The Freud Museum


The Burning Child

"... a father had a dream that his child was standing beside his bed, caught him by the arm and whispered to him reproachfully: 'Father, don’t you see I’m burning?" He woke up, noticed a bright glare of light from the next room, hurried into it and found that the wrappings and one of the arms of his beloved child’s dead body had been burned by a lighted candle that had fallen on them.

"The explanation of this moving dream is simple enough. But we may still wonder why it was that a dream occurred at all in such circumstances, when the most rapid possible awakening was called for. And here we shall observe that this dream, too, contained the fulfilment of a wish. The dead child behaved in the dream like a living one: he himself warned his father, came to his bed, and caught him by the arm, just as he had probably done on an occasion in his life... For the sake of the fulfilment of this wish the father prolonged his sleep by one moment. If the father had woken up first and then made the inference that led him to go into the next room, he would, as it were, have shortened his child’s life by that moment of time...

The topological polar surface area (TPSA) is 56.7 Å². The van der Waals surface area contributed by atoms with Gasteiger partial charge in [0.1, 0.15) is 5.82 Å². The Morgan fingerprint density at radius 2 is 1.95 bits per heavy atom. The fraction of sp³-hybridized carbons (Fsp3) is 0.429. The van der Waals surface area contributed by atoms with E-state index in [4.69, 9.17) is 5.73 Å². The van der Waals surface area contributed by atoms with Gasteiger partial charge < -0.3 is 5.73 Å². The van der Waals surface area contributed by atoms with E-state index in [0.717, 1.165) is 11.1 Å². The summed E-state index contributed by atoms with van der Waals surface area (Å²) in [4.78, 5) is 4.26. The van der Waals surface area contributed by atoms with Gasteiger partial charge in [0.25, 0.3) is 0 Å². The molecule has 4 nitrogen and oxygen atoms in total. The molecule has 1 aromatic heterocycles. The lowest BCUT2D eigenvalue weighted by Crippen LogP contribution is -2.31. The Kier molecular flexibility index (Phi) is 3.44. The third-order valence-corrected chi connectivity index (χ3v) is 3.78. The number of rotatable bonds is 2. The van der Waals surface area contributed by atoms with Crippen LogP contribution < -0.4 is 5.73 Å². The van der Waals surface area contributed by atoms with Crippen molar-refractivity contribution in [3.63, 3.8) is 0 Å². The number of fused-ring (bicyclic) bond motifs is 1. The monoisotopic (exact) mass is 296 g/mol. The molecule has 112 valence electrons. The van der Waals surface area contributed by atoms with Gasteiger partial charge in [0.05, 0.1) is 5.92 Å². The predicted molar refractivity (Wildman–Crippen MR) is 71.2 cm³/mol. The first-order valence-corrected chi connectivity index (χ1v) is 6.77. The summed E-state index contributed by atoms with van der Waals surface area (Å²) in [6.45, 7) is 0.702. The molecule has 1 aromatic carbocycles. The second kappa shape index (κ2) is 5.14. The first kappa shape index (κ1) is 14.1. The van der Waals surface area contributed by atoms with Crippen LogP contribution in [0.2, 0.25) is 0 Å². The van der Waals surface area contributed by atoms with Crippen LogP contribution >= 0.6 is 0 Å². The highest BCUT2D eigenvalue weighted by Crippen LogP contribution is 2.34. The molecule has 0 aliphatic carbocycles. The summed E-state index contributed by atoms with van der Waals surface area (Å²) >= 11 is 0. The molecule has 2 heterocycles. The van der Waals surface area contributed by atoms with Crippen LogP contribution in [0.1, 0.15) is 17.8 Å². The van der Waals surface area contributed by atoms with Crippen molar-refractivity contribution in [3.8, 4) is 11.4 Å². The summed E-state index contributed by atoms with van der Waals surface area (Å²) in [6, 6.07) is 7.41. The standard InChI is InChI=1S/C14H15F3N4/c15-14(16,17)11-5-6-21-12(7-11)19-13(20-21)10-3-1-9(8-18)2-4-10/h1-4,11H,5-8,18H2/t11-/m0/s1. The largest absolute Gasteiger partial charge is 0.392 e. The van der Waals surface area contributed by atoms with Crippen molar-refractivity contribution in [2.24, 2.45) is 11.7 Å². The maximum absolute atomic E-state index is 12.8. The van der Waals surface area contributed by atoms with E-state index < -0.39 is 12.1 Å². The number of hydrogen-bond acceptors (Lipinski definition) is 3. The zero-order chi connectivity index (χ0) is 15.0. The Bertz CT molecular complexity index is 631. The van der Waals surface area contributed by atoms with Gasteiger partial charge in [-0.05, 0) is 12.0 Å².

"If we eliminate the wish-fulfilment, we shall see that only one feature is left to distinguish the two forms of psychical event. The dream-thought would have run: ‘I see a glare coming from the room where the dead body is lying. Perhaps a candle has fallen over and my child may be burning.’ The dream repeated these reflections unaltered, but it represented them in a situation which was actually present and which could be perceived through the senses like a waking experience. Here we have the most general and the most striking psychological characteristic of the process of dreaming: a thought, and as a rule a thought of something that is wished, is objectified in the dream, is represented as a scene, or, as it seems to us, is experienced... Thus dreams make use of the present tense in the same manner and by the same right as day-dreams. The present tense is the one in which wishes are represented as fulfilled"

See more dreams

Click here to return to the previous page.

Freud's grandson Heinerle (1919-1923)

Freud's grandson Heinerle (1919-1923)

This website uses cookies to ensure we give you the best experience on our website. If you continue, we'll assume that you are happy to receive all cookies on this website. Find out more about our cookie policy.